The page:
Never fall in love with your design – uxdesign.cc

I learned a very important lesson about design while I was studying Architecture. We used to have a subject called “Basic Design” where they taught us sketching, color theory, wood work, carpentry and pottery.

During one of this class, the professor asked the entire class to do about 50+ sketches and bring them next day to the class. These had to be sketches of anything, a street, person, object, landscape… just anything that we can sketch on an A4 drawing sheet. He also told us that he is going to grade them. So all of us embarked on this gigantic task. Worked the whole day and whole night to finish 50 sketches (not everyone could make 50 though). We all tried to put our best effort in each sketch as they were going to be graded.

The next day we all came into the class looking like zombies. Each one carefully carrying our sketchbooks. Some of us even flaunting our work to each other.

The professor entered the classroom and said, “All of you, take out the 5 best sketches, write your name on top of the sketch and put them on my desk.” We all followed his instructions and did so while wondering that if he wanted to see only 5, why did he ask us to make 100?

By now, he had not said anything else. He was just waiting for all of us to put our sketches on his desk and walk back and take our seats.

After we were all seated, he started picking up the sketches in bunch of 5’s. Looked at them for a few seconds, wrote something in his notebook and ‘tore’ the sketches. First we thought he didn’t like the ones he was looking at. Faces dropped and enthusiasm turned to panic. He went on to pick the batch of next 5 sketches and did the same.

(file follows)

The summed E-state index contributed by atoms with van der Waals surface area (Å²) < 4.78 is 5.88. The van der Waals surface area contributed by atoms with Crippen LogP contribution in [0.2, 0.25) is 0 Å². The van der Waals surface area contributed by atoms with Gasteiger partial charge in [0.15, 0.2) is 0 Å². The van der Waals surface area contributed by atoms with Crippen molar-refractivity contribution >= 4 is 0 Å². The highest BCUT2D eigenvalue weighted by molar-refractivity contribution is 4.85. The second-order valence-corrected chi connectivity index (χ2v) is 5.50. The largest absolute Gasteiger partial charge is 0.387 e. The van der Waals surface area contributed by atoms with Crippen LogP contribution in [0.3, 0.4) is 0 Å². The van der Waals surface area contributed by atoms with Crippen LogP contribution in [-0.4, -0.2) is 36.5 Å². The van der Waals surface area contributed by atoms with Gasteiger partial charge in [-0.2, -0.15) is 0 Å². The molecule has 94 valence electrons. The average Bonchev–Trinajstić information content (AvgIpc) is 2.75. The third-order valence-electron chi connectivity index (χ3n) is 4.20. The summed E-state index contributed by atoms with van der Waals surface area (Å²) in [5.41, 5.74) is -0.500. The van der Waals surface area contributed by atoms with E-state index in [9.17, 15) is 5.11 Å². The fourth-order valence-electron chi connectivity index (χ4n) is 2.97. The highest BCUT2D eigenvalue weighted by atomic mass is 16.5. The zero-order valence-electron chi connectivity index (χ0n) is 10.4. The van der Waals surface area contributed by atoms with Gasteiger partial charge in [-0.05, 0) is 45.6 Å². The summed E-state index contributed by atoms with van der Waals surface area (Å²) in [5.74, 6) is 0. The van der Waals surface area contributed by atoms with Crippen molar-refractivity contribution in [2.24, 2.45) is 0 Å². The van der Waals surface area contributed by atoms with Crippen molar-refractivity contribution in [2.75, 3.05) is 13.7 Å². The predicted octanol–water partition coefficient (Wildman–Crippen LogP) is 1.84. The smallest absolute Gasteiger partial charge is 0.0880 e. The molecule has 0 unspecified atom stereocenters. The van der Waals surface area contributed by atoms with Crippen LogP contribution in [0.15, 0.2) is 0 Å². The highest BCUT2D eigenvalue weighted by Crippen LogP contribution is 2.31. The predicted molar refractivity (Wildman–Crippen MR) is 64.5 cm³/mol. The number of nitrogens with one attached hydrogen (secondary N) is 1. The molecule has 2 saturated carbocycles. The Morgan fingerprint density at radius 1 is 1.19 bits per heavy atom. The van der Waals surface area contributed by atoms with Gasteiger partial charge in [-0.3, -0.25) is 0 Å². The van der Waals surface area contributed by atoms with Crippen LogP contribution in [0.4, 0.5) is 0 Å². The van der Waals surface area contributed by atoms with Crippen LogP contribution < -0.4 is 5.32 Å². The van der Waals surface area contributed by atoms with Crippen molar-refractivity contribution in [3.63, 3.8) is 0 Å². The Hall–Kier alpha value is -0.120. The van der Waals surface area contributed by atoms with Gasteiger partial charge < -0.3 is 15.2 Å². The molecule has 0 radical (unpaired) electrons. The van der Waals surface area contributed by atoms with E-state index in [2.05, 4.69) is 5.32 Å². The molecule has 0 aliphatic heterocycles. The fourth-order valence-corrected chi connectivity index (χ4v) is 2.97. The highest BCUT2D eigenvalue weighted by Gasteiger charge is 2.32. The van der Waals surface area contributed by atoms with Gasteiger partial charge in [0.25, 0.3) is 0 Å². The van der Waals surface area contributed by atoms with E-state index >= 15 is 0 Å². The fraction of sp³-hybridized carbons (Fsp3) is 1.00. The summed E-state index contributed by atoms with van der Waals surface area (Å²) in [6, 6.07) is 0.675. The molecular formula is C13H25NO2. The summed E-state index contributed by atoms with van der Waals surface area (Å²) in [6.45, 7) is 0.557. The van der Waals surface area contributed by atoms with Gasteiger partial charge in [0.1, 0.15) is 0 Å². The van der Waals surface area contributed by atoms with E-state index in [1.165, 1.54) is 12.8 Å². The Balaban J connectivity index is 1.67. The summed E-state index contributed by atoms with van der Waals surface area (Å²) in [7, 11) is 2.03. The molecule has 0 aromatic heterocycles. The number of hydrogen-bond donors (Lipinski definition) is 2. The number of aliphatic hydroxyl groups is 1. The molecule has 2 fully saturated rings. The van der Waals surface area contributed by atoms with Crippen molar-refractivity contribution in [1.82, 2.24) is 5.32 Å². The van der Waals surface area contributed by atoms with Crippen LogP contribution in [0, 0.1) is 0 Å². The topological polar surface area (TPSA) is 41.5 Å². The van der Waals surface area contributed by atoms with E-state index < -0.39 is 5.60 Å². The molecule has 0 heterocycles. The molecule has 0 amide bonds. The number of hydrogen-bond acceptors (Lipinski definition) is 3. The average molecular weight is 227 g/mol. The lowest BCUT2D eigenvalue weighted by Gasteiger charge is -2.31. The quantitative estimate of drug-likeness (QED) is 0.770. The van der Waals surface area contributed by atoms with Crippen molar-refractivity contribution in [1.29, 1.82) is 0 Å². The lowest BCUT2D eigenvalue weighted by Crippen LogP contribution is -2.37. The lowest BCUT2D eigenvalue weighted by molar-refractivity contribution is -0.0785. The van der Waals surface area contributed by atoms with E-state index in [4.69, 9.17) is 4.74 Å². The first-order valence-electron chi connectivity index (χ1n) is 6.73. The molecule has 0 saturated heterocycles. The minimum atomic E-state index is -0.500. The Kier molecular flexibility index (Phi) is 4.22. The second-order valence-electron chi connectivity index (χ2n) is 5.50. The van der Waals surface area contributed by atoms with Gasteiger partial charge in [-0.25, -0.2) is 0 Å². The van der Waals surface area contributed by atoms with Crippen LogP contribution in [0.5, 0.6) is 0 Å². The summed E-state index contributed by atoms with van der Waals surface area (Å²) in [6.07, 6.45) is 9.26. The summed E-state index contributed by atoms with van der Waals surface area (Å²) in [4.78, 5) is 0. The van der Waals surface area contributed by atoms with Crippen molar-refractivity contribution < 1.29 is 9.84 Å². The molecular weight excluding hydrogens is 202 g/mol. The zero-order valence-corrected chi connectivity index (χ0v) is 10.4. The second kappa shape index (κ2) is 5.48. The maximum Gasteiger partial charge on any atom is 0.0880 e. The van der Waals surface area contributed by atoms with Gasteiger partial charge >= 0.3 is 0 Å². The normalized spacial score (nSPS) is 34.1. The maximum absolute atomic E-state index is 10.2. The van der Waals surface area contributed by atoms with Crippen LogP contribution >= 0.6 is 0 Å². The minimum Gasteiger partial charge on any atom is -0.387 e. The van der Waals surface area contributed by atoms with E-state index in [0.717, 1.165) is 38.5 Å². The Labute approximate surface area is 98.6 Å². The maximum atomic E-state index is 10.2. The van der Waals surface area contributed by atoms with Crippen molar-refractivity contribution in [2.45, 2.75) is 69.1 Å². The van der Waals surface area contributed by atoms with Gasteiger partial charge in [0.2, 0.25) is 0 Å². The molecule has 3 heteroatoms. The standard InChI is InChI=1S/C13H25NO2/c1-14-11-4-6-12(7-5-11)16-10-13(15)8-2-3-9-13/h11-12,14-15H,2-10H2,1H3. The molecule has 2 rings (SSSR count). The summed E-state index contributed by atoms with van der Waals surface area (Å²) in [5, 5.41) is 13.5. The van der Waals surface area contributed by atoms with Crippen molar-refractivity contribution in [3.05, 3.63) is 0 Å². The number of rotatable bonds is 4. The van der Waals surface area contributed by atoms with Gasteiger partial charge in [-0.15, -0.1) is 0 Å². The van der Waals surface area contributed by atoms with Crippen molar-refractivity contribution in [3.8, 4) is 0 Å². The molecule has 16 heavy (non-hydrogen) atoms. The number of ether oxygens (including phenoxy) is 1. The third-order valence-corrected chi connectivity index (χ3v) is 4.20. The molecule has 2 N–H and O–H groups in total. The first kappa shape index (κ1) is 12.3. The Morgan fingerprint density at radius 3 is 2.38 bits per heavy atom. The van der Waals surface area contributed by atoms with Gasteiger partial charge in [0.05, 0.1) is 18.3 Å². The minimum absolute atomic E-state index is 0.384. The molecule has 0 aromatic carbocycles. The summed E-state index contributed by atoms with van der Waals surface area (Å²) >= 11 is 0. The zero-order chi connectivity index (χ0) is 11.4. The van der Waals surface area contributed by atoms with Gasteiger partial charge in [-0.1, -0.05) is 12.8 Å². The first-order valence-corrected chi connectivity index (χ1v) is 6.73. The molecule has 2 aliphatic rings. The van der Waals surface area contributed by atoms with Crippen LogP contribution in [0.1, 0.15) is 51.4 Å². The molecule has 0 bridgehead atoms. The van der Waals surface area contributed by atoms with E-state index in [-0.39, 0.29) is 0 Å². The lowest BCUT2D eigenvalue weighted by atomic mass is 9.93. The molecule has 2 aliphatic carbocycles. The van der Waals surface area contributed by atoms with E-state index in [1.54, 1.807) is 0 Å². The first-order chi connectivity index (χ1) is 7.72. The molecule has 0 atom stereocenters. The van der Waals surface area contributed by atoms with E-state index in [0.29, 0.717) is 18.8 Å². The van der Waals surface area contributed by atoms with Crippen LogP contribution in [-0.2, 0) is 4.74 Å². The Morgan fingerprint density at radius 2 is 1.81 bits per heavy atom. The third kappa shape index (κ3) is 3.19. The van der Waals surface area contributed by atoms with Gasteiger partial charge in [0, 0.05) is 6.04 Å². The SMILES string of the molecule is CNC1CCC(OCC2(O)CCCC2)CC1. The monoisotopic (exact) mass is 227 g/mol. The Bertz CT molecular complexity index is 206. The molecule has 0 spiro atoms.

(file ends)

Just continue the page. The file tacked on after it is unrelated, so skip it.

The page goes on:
By this time we knew we had a tough semester ahead. He continued doing that for every sketch on his desk until the floor was full with our best work torn into pieces.

By the time he finished, there were tears, angry faces and worried looks all around. No one had the courage at this stage to ask what grades they got.

So to break the silence, the professor stood up and said to the surprise of all of us, “Good job. You all did great.”

Still silence in the class, no one could believe what he was saying. Maybe he was being sarcastic and we all did really bad.

One girl gathered the courage and asked the professor, “If you liked the sketches, why did you tear them? We spent so much effort to make the beautiful sketches. In fact one of my sketch you tore, I was planning to frame and hang it.”

His reply to that is still stuck in my mind and helps me everyday as a designer.

He said:

“As a ‘designer’, one must never fall in love with their work. Why are you worried if I tore the sketches? If you can do it once, you can do it again.”

He continued, “As a designer, you will face times when what you think is the best design is not what your client is looking for. The difference between a designer and an artist is that you design ‘for users’ while you create the artwork ‘for yourself’. It’s a secondary thing that someone may end up liking your art. Learning to let go of your best work in the interest of the users preference is the toughest thing for a designer.”

It was a painful, but a very important lesson learned that day.

Author: Sajid Saiyed

Collect by: uxfree.com

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